With the introduction of FOS 6.x and 7.0, the PIX and ASA security appliances provide one of the best, if not the best, integrated stateful firewall services in the market, including support for both IPv4 and IPv6. Besides performing stateful firewall functions, they support superb application layer inspection and filtering capabilities, including detailed inspection of application layer information such as HTTP, FTP, SMTP, ESMTP, multimedia applications, voice, and many others. They support advanced guard and detection features to protect against TCP flood attacks, DNS spoofing, fragmentation attacks, web server attacks, and e-mail attacks. The PIX and ASA also can be used to detect and block instant messaging applications, peer-to-peer file sharing programs, and other applications that tunnel traffic through web services, such as AOL's Instant Messenger, KaZaA, and GoToMyPC.
Cisco PIXs support stateful failover for redundancy of connections. Before FOS 7.0, though, this did not include redundancy for VPN sessions; nor did it allow both PIXs, in a failover configuration, to process traffic. With the introduction of FOS 7.0, both PIXs or ASAs in a failover configuration can actively process traffic; this is referred to as Active/Active failover. Cisco routers don't support this type of redundancy, but the VPN 3000 concentrators do with VCA. However, with VCA, any remote access connections dropped by a failed concentrator must be rebuilt by the remote access clients via the master of the cluster, so temporary loss of connectivity will occur.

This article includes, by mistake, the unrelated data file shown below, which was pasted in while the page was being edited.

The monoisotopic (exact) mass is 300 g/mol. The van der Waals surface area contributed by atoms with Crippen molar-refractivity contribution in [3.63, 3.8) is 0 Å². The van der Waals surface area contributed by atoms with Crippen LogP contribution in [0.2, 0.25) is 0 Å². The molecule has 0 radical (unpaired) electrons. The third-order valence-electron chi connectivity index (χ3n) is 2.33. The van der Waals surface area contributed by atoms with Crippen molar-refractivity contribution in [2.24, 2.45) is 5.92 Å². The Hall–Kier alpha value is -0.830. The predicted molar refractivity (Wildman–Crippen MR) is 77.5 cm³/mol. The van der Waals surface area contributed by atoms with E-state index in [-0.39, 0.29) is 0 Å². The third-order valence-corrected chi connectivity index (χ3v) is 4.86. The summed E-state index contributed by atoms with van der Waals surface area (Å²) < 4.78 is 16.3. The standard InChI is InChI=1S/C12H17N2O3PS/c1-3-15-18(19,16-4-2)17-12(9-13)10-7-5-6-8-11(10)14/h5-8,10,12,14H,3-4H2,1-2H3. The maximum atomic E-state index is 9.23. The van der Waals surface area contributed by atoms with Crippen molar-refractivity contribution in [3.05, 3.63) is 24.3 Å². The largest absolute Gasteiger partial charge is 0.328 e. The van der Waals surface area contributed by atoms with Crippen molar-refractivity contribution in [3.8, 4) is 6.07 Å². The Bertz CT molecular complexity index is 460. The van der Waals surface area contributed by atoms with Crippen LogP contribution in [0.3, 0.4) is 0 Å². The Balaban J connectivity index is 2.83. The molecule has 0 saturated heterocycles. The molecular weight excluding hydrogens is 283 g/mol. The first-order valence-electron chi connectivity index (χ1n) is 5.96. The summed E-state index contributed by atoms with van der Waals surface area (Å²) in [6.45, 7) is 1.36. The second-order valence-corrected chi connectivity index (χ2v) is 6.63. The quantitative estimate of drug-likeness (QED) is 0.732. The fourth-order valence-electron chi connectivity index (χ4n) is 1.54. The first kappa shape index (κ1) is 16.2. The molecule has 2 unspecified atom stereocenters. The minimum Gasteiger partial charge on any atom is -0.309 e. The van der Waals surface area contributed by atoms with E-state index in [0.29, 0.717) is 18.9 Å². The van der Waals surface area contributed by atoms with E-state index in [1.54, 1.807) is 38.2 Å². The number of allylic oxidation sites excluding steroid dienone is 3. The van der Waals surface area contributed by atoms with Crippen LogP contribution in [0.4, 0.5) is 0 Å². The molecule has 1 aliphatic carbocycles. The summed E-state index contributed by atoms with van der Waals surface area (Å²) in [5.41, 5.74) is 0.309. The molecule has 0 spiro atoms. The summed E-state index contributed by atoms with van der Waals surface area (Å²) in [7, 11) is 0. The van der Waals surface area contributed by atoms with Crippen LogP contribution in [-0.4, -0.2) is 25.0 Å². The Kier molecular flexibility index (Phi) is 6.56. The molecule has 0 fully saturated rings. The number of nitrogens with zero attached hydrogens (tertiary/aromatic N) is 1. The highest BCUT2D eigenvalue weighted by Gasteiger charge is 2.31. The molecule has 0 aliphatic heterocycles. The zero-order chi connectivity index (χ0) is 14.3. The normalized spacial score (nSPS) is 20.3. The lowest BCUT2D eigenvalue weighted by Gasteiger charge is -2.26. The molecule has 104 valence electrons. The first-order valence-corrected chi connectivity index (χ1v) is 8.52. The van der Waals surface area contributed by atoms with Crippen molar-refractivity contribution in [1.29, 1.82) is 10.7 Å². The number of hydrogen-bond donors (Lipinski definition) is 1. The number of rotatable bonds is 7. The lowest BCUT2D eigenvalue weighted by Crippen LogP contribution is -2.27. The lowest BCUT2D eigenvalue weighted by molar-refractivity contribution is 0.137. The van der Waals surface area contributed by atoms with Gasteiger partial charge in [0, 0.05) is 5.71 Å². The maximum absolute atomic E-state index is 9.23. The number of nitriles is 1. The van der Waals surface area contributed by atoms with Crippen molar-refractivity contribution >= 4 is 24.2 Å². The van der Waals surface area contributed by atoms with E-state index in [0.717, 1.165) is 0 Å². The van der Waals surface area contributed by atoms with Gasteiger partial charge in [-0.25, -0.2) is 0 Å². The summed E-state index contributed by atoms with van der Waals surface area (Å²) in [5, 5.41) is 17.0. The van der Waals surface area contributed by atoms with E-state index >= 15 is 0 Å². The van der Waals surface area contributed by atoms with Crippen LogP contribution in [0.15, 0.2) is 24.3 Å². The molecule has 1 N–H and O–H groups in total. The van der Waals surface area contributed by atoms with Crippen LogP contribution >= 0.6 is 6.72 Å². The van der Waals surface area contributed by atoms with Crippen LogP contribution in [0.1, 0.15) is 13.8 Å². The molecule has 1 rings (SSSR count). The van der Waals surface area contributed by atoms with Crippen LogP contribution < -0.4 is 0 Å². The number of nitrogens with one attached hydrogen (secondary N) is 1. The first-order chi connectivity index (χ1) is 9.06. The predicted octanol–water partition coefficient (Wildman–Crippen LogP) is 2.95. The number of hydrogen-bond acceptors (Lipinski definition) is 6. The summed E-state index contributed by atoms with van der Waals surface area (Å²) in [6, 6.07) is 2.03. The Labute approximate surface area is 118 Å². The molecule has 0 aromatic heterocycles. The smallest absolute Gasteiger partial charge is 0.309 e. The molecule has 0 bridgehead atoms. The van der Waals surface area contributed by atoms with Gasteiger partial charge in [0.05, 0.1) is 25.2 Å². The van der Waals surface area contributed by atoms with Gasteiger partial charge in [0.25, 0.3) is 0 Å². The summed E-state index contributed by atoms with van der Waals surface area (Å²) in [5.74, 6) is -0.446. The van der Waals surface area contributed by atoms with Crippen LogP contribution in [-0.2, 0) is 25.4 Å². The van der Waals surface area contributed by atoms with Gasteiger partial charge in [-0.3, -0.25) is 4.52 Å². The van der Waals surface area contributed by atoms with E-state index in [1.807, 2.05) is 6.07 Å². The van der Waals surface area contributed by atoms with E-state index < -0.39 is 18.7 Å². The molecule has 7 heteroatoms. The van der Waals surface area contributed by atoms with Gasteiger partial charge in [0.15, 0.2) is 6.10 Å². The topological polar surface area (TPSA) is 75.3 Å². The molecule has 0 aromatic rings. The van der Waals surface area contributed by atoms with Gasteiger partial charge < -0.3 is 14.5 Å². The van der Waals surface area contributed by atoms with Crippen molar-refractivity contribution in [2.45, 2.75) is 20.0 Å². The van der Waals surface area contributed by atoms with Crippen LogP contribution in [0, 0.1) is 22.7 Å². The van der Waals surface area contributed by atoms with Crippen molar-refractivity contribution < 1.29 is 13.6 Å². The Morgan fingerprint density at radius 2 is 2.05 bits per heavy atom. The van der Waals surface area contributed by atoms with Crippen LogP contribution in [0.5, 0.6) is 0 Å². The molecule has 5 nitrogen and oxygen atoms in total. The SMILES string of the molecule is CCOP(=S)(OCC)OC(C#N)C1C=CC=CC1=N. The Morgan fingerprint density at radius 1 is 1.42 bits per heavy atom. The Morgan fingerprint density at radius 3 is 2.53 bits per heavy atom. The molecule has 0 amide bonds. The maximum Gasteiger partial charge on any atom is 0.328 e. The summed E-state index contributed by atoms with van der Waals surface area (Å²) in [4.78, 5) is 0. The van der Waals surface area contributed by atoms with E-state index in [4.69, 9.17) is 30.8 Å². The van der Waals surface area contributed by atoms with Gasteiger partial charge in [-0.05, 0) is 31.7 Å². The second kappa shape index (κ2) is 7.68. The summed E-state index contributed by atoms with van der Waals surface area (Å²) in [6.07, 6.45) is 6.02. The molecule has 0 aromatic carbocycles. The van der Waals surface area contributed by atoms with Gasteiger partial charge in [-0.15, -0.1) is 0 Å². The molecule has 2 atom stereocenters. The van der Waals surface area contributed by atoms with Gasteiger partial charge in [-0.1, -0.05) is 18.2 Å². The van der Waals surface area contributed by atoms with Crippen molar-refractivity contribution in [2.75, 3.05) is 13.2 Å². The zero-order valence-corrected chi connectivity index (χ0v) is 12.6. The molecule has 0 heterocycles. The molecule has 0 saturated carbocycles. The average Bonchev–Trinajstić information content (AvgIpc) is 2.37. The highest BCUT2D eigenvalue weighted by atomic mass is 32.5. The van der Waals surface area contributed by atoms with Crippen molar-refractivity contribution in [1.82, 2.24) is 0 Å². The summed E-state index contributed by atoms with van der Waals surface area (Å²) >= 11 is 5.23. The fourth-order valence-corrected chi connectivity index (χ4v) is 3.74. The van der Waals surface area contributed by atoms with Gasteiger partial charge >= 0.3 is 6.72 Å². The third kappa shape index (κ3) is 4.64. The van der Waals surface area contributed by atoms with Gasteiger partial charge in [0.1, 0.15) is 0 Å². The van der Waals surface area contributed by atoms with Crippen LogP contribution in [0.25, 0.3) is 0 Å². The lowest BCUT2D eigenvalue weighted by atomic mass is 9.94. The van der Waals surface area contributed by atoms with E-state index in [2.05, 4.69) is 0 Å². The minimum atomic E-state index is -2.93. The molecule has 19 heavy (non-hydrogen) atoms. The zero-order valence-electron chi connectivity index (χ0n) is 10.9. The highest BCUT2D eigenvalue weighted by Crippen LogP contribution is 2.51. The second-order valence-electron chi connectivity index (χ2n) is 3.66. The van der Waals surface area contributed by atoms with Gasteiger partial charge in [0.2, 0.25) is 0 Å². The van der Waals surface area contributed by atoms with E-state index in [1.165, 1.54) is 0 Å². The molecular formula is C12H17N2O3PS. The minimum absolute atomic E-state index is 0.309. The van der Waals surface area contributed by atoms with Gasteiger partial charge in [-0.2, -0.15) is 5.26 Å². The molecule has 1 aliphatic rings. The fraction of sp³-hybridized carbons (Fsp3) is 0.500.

With 7.0 of the FOS software, if one of the PIXs (or ASAs) in a failover configuration fails, all of the necessary VPN information already exists on the other redundant PIX, and the redundant PIX can immediately begin processing traffic for the VPN traffic. This solution provides a true stateful failover configuration not only for VPN traffic, but for any traffic flowing through the PIXs.
Active/Active failover is load balancing based on the VCA code in VPN 3000 concentrators, and active/standby failover provides stateful failover for VPN sessions.
Failover times between PIXs or ASAs have been reduced to subsecond times when serial-based failover is used and three seconds when LAN-based failover is used. Another great feature in FOS 7.0 is zero-downtime software upgrades. You can upgrade the PIX or ASA without having to reboot it, which can be very important for mission-critical VPN applications.
Part I: VPNs
Overview of VPNs
PPTP and L2TP
Part II: Concentrators
Concentrator Product Information
Concentrator Remote Access Connections with IPsec
Concentrator Remote Access Connections with PPTP, L2TP, and WebVPN
Concentrator Site-to-Site Connections
Verifying and Troubleshooting Concentrator Connections
Part III: Clients
Cisco VPN Software Client
Windows Software Client
3002 Hardware Client
Part IV: IOS Routers
Router Product Information
Router ISAKMP/IKE Phase 1 Connectivity
Router Site-to-Site Connections
Router Remote Access Connections
Troubleshooting Router Connections
Part V: PIX Firewalls
PIX and ASA Product Information
PIX and ASA Site-to-Site Connections
PIX and ASA Remote Access Connections
Troubleshooting PIX and ASA Connections
Part VI: Case Study